Fridae.com launches Asia's largest-ever Internet gay sex survey in 10 languages
1 Jan, 2010
Asia’s leading gay website Fridae.com will launch the 2010 Asia Internet MSM Sex Survey (AIMSS) on January 1, 2010.
Offered simultaneously in English, Simplified and Traditional Chinese, Cantonese, Japanese, Thai, Tagalog, Hindi, Melayu (Bahasa Malaysia) and Indonesian (Bahasa Indonesia), the the 2010 Asia Internet MSM Sex Survey (AIMSS) is expected to be the largest and most comprehensive pan-Asian Internet surveys of MSM and TG.
[MSM (men who have sex with men) is an inclusive public health term used to describe sexual behaviours, regardless of sexual orientation and gender identity; and includes self-identified gay, bisexual, or heterosexual men, as well as transgendered people (TG).]
The 140-question survey will focus on sexual and social behaviour of MSM and will query respondents about their HIV testing history, knowledge and attitudes towards HIV, drug and alcohol use, and travel history. It will take about 10 minutes to finish, and is completely anonymous and confidential. The information gathered will be used to design and improve the programs and interventions to reduce HIV and STI transmission among MSM and TG Internet users.
“With broadband Internet penetration growing exponentially throughout Asia, more gay men are citing the Internet as the most common ‘venue’ through which to meet other men,” said Dr Stuart Koe, principal investigator of the 2010 AIMSS. Dr Koe is also the founder and CEO of Fridae.com.
“By offering AIMSS in different Asian languages, we hope to have a much deeper understanding of the social contexts and sexual behaviours of gays on the Internet, especially non-English speaking ones, which in turn gives us the much needed strategic intelligence to address the rapidly rising HIV infections in this demographic population.”
AIMSS is a community-initiated study primarily self-funded by Fridae.com, with partial supporting funds from the Hong Kong Department of Health. Logistics and marketing support is being provided by a coalition of community partners including community based organisations, academic researchers, and gay-friendly business owners in major cities across Asia.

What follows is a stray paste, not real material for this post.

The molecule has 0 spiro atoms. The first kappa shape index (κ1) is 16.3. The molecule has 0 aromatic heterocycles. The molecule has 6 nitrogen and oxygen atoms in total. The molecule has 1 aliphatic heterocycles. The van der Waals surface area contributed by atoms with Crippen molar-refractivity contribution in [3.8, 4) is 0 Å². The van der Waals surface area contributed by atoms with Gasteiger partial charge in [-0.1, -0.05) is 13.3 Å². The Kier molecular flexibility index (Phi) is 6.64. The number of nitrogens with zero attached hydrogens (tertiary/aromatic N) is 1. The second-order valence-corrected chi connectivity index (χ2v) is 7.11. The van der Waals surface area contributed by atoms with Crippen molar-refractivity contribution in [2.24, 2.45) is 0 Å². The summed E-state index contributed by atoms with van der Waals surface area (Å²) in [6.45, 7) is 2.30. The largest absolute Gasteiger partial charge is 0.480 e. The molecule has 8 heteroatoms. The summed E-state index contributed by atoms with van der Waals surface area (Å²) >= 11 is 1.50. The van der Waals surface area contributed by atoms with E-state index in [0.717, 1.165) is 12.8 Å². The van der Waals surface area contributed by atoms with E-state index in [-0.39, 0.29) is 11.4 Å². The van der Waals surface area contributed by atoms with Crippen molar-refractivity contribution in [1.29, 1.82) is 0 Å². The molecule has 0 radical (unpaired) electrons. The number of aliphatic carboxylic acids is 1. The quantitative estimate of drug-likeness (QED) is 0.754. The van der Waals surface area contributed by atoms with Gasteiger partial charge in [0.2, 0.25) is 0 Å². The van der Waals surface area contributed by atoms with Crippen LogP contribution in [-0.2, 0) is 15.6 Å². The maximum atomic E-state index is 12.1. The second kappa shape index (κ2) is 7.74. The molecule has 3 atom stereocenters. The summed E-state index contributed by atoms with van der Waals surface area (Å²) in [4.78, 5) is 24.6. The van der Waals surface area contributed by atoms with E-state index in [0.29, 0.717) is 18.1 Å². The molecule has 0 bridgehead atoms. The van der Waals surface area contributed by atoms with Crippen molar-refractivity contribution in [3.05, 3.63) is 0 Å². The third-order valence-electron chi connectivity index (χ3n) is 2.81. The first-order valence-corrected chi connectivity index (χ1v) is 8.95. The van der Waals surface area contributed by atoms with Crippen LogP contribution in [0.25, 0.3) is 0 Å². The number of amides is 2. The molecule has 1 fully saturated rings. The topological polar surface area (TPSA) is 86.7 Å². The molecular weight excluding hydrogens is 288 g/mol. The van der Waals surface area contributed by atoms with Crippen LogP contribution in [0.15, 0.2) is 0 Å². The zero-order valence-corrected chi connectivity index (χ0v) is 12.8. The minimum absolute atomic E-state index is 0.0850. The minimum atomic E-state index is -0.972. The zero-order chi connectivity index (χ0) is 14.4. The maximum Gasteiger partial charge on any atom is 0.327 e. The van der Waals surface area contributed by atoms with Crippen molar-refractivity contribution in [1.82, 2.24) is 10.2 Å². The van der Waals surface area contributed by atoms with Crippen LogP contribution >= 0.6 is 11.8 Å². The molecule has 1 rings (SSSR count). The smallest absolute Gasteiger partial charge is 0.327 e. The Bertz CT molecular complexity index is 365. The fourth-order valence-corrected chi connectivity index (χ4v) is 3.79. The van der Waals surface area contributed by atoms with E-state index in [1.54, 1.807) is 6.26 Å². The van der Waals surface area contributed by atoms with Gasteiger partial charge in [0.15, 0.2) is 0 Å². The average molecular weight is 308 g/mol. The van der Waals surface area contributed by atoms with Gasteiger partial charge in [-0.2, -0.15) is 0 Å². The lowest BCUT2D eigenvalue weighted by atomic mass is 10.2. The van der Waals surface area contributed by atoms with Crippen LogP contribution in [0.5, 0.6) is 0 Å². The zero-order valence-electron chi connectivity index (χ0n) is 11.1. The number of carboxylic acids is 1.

In 2009, a similar survey conducted by Fridae (in English) attracted almost 8,000 respondents majority of whom live in Singapore, Malaysia, USA, Australia, Hong Kong, Thailand and China. The 2009 MSM Sex Survey Final Report which was released to the public on Dec 24, 2009 can be downloaded from http://www.msmsexsurvey.com/report.pdf. Key findings and conclusions are attached below.)
The 2010 Asia Internet MSM Sex Survey will run from Jan 1-Feb 28, 2010.
Key findings and conclusions of the 2009 MSM Sex Survey
In March and April 2009, an English language survey was conducted online and marketed through a network of community partners across Asia. 7993 MSM and TG completed the questionnaire about demographics, risk behaviour, HIV testing and acceptance.
• Not all MSM and TG are at equal risk for HIV infection. Men who abstain from sex, do not have anal sex, or use a condom consistently with all their sex partners when they have anal sex are at little to no risk of being infected with HIV.
• Those most at immediate risk are the 21% of men who have unprotected sex with casual partners (1664 of 7993) and 3% with commercial partners (253 of 7993).
• Unprotected anal sex amongst men in regular relationships is high where 2 in 3 men (2455 of 3556) in a current relationship do not use condoms consistently. This is a cause for concern when either or both partners is/are also having unprotected anal sex with casual partners (816 of 3556). This puts not only themselves, but also their regular partners at risk.
• Recent HIV testing (within the last 12 months) was also low, and almost a quarter of those surveyed had never been tested. A significant number who have never been tested, or tested recently continue to have unprotected anal sex with casual partners (684 of 7993).
• The level of HIV acceptance in the community is relatively high, but despite this, the degree of HIV disclosure remains low.